Options When You Are Sued

If you have been sued in small claims court, you have several options:

  1. You can settle your case before the trial.
    You and the plaintiff (the other side) can work out an agreement to settle the case. Your court may have a small claims mediation program that can help you. Or you can talk to the small claims advisor for information. If you settle your case, you have to let the court know. Learn more about small claims mediation. 

  2. You can prove you were sued in the wrong court.
    If you think you were sued in the wrong court, you can let the court know and ask the judge to dismiss the claim. Find out if you were sued in the wrong court and get instructions for what to do. 

  3. You can go to your trial and try to win.
    Take witnesses, receipts, and evidence that you need to prove your case. Read Going to Court to get information about how to prepare for your trial.

  4. You can sue the person suing you.
    If you believe the plaintiff owes you money, you can file a defendant's claim. Read How to Sue the Person Suing You for information and instructions. There is a deadline for you to do this so act quickly. 

  5. You can agree with the plaintiff’s claim and pay the money.
    You can just agree that you owe the money and pay the plaintiff. You can ask the plaintiff to dismiss the case if you pay. If you cannot pay it all at once, you can go to your trial to ask the judge to let you make payments. 

  6. You can do nothing.
    If you do nothing and do not go to your trial, you will “default” and the judge will probably enter a default judgment against you. The plaintiff will probably get what he or she is asking for plus any filing fees or other court costs related to the small claims case. If this happens, the plaintiff can legally take your money, wages, and property to pay the judgment. 

 

Figuring Out If you Have Been Sued in the Wrong Court

Every county in California has a small claims court. The person suing you (called "the plaintiff") has to sue you in the right court.

You can ask for your case to be dismissed (or transferred to the proper court location in your county) if you are sued in the wrong court. Write to the court address shown on the claim you received and explain why you want a dismissal. You must also send a copy of your letter to the other side and file a proof of mailing with the court clerk. You can also go to court on the hearing date and ask for your case to be dismissed.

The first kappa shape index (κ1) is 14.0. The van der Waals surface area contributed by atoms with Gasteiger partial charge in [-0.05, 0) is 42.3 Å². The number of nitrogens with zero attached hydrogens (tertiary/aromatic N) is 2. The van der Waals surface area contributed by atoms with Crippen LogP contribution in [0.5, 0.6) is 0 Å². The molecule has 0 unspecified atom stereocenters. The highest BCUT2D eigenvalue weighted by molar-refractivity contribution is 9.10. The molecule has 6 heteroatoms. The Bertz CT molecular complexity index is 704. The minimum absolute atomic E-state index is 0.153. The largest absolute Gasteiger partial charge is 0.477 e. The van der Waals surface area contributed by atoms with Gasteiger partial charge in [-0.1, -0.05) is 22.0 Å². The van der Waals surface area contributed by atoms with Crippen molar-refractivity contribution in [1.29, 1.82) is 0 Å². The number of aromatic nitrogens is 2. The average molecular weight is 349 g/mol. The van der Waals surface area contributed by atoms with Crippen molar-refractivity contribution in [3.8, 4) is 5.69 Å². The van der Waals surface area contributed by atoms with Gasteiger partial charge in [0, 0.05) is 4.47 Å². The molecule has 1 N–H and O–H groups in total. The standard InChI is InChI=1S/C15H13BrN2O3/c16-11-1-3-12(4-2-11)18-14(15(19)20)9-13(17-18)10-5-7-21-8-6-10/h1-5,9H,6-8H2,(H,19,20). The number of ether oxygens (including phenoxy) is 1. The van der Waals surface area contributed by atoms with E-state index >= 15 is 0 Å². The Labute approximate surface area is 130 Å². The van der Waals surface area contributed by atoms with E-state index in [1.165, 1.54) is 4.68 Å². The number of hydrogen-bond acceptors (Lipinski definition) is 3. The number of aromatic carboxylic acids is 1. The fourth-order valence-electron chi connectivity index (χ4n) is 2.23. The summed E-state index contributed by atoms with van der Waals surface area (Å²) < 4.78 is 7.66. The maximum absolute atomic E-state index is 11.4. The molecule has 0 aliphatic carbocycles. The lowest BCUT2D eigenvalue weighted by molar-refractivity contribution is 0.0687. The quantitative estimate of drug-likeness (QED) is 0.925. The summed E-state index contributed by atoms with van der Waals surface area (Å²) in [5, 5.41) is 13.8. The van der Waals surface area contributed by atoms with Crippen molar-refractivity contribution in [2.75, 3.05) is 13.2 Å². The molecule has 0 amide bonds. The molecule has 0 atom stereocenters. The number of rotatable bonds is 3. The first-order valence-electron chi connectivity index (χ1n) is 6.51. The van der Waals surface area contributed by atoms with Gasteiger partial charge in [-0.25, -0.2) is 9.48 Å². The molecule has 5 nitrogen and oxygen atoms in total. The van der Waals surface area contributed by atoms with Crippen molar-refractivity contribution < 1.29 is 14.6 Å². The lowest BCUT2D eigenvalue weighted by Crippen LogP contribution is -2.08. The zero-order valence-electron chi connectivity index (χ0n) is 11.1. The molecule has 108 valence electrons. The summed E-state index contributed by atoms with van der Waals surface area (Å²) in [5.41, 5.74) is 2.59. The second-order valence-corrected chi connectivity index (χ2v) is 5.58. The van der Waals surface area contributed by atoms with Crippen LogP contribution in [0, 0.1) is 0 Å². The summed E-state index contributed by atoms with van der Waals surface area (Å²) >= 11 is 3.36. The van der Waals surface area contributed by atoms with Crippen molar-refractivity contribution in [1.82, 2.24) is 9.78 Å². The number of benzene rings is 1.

If you need to figure out if you were sued in the wrong court, talk to the small claims advisor. The advisor can help you do this and, if you are sued in the wrong court, can tell you how to let the court know.

Where should a claim be filed?

Usually, the plaintiff can sue you in the county where you live or do business. But there are other possibilitis depending on the specifics of the claim:

  • If you are being sued because of a contract
    You can be sued in the county where you signed the contract. You can also be sued where you lived or worked when you signed the contract. And you can be sued where the contract was performed (or was to be performed) or where it was broken.

  • If your corporation is being sued
    The corporation can be sued where the contract was broken. If the person suing says he or she was hurt, or if his or her property was damaged, the corporation can be sued where that happened. A corporation can also be sued where its office or business is located. But if your corporation is not licensed to do business in California, it cannot appear in court to defend itself, and the other side can ask the court for a judgment in their favor.

  • If you are being sued because of a car accident
    The plaintiff can sue you in the county where the accident happened or in the county where you live now.  

  • If the plaintiff (a seller) says you owe them money for a consumer purchase
    The plaintiff can sue:
    • Where you (the buyer) live;
    • Where you (the buyer) lived when you made the purchase;
    • Where you (the buyer) made the purchase; or
    • Where the item purchased is located.

  • If the plaintiff is suing you because you bought something or I paid for a service
    The plaintiff can sue in the county:
    • Where you (the buyer) live;
    • Where you (the buyer) lived when the item or service was purchased; 
    • Where you (the buyer) bought or paid for the item or service.

  If you are not sure if you were sued in the right court, talk to the small claims advisor for help.
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